Read the excerpt from ‘mending wall.’ spring is the mischief in me, and i wonder if i could put a notion in his head: ‘why do they

Read the excerpt from "mending wall." spring is the mischief in me, and i wonder if i could put a notion in his head: "why do they make good neighbours? isn't it where there are cows? but here there are no cows. before i built a wall i'd ask to know what i was walling in or walling out, and to whom i was like to give offence. something there is that doesn't love a wall, that wants it down." now read “the pasture,” also by robert frost. i’m going out to clean the pasture spring; i’ll only stop to rake the leaves away (and wait to watch the water clear, i may): i shan’t be gone long.—you come too. i’m going out to fetch the little calf that’s standing by the mother. it’s so young, it totters when she licks it with her tongue. i shan’t be gone long.—you come too. which best accounts for the different views of spring expressed in the poems? a. frost’s opinions changed through time. b. the poems have different speakers. c. frost’s speakers represent his own views. d. the poems were written at different locations.

Answers

A. Frost’s opinions changed through time.

The poems have different speakers.

D

Explanation:

First Person.

Explanation:

The poem "In my mind" by Kate Engelbert employs the first-person point of view. The first person point of view is usually referred to as the author's or poet's point of view. This point of view is often witnessed in autobiographical writing or narrative writing. This is determined by the use of the pronoun "I" and "me" in the poem as we can see in the poem that accomplishes the first person point of view. For example:

"In my mind"

"I can hear the laughter"

First Person


In the poem, “In My Mind,” by Kate Engelbert, readers are presented with a poem that is in the first person point of view.  In the future, when try to determine what point of view is being used, be on the lookout for pronouns.  Here are some of the pronouns used by the differing points of view:

 

FIRST PERSON:  I, me, my, myself, we, us, mine, our, ours, ourselves

SECOND PERSON:  you, yours, yourself, yourselves

THIRD PERSON:  he, his, him, himself, she her, hers, herself, they, theirs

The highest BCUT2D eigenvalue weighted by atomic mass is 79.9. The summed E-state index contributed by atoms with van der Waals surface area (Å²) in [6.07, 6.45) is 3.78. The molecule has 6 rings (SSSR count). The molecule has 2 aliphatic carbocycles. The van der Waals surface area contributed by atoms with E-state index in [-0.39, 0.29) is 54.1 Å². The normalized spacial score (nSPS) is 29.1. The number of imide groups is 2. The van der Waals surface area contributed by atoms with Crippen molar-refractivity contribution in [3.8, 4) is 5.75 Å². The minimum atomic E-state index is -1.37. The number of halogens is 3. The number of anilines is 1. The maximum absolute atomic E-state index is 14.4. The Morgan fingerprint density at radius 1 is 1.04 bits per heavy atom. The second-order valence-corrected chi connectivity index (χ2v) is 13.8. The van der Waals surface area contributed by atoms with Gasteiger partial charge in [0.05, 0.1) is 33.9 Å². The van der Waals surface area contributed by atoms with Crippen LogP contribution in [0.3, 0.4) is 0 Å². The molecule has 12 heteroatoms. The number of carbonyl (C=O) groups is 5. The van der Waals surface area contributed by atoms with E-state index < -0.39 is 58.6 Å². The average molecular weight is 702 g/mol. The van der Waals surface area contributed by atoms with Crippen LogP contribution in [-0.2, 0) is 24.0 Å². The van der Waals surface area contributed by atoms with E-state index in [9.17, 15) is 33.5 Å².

With that in mind, let’s look at some of the instances where pronouns are used within the poem:

 

“There I stand.”

“I can hear the laughter”

“In my hand.”

“But the real me?”


Thus, when looking at the pronouns used, it can be determined that first person is the point of view.

It is written in first person.

THe correct answer is  first-person point of view it allows her to claim ownership of her own cultural identity.


The first-person point of view allows her to claim ownership of her own cultural identity.


The poem is written in first person. The speaker talks about her own personal experiences and uses the pronoun "I" throughout the poem. The poem is about her struggle with cultural identity. She talks about her culture as a US Puerto Rican Jew and a Carribean. She identifies other cultures that have influenced her such as Africa and Europe, but states that she is not African or European. This poem is an exploration of cultural identity.

The first-person point of view allows her to claim ownership of her own cultural identity.

Explanation:

According to a different source, these are the options that come with this question:

The third-person point of view allows her to be an objective observer of cultural conflicts. The third-person point of view allows her to look at culture from a historical perspective. The first-person point of view allows her to claim ownership of her own cultural identity. The first-person point of view allows her to share personal experiences of racism in America.

In the poem "Child of the Americas," the speaker talks about the idea of identity and cultural diversity. We learn that the speaker feels that she was born "at a crossroads," as she embodies many different experiences of America. The speaker talks about herself, and her use of first-person point of view allows her to claim ownership of the identity she is describing.

The In the poem, “In My Mind,” by Kate Engelbert, readers are presented with a poem that is in the first person point of view.

The In the poem, “In My Mind,” by Kate Engelbert, readers are presented with a poem that is in the first person point of view.

Explanation:

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